The MIFF Ambassador program brings together some of the best and brightest from across Australian cinema, enlisting their expertise and experience to enliven the program with screenings, in conversations and selections of their top festival picks.

Join director and producer extraordinaire Robert Connolly(Paper Planes, MIFF Premiere Fund 2014; Balibo, MIFF Premiere Fund 2009) in a curated MIFF Ambassador Special Screening during the festival season as he presents a radiant 4K restoration of his debut feature, The Bank: an entertaining, anti-capitalist caper of greed and deception. Originally screened as MIFF 2001’s Opening Night film, Connolly’s rendition of the ‘battler vs institution’ stand-off propelled by stellar performances from David Wenham and Anthony LaPaglia has been newly remastered.

Other ambassadors for 2023 include esteemed directors Leah Purcell AM (The Drover’s Wife, MIFF 2021; acting in Shayda, MIFF Premiere Fund 2023; ); Justin Kurzel (Nitram, MIFF Premiere Fund 2021); actors Fayssal Bazzi (Late Night with the Devil, MIFF 2023); Mark Coles Smith(Keeping Hope, MIFF 2023; Sweet As, MIFF Premiere Fund 2022); actress Rose Byrne (Seriously Red, MIFF 2022), and the incomparable Rachel Griffiths AM (Muriel’s Wedding).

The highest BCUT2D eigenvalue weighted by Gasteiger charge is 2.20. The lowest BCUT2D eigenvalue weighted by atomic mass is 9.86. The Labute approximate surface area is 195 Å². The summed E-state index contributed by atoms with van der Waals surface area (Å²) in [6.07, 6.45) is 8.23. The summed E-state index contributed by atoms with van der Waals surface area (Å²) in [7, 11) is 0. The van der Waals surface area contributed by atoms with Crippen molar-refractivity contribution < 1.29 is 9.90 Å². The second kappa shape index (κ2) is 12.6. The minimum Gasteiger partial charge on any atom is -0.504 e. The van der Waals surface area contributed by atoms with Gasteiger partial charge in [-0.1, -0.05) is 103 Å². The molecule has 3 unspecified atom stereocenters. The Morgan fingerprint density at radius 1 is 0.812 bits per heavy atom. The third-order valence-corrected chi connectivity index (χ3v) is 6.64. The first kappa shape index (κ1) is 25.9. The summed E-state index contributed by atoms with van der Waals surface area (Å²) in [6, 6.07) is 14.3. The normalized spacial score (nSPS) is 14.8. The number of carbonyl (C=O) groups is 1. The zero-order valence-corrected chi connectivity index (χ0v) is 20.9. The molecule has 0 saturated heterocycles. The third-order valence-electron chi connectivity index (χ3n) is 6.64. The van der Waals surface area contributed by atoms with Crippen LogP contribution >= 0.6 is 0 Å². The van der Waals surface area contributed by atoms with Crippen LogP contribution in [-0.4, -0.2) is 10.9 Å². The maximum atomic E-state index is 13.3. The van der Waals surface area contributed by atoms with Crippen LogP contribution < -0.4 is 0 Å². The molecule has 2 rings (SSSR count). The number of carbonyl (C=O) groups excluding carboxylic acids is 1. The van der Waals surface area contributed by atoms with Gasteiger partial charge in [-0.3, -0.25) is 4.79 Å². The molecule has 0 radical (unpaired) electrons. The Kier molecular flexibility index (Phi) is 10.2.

Galas and Special Events

  • Shayda
  • Ego: The Michael Gudinski Story
  • MIFF Ambassador Special Screening The Bank (Restoration)
  • MIFF Bright Horizons Special Screening Slam 4K Restoration (Marc Levin)
  • Theater Camp

Bright Horizons

  • Ama Gloria
  • Animalia
  • Banel & Adama
  • Disco Boy
  • Earth Mama
  • How to Have Sex
  • Inside the Yellow Cocoon Shell
  • Shayda
  • The Rooster
  • The Sweet East
  • Tótem


  • About Dry Grasses
  • Anatomy of a Fall
  • Club Zero
  • Kidnapped
  • La Chimera
  • Last Summer
  • May December
  • Monster
  • Past Lives
  • Perfect Days
  • Showing Up
  • The Eternal Daughter


  • Australia’s Open
  • Birdeater
  • Godless – The Eastfield Exorcism
  • Keeping Hope
  • Kindred
  • Memory Film: A Filmmakers Diary
  • Mercy Road
  • Monolith
  • Rebel With a Cause – Part 1
  • Rose Gold
  • Sunflower
  • The Carnival
  • The Hidden Spring
  • The Rooster
  • Ukraine Guernica – Artist War
  • Voices in Deep

Asia Pacific

  • Absence
  • Autobiography
  • Bad Behaviour
  • Cobweb
  • Kayo Kayo Colour
  • Remembering Every Night
  • Sand
  • Shut Eye
  • Stone Turtle
  • Stonewalling
  • The Breaking Ice
  • The Shadowless Tower
  • Tiger Stripes
  • Walk Up

Africa & Middle East

  • All the Colours of the World Are Between Black and White
  • Deserts
  • Goodbye Julia
  • Hounds
  • Inshallah a Boy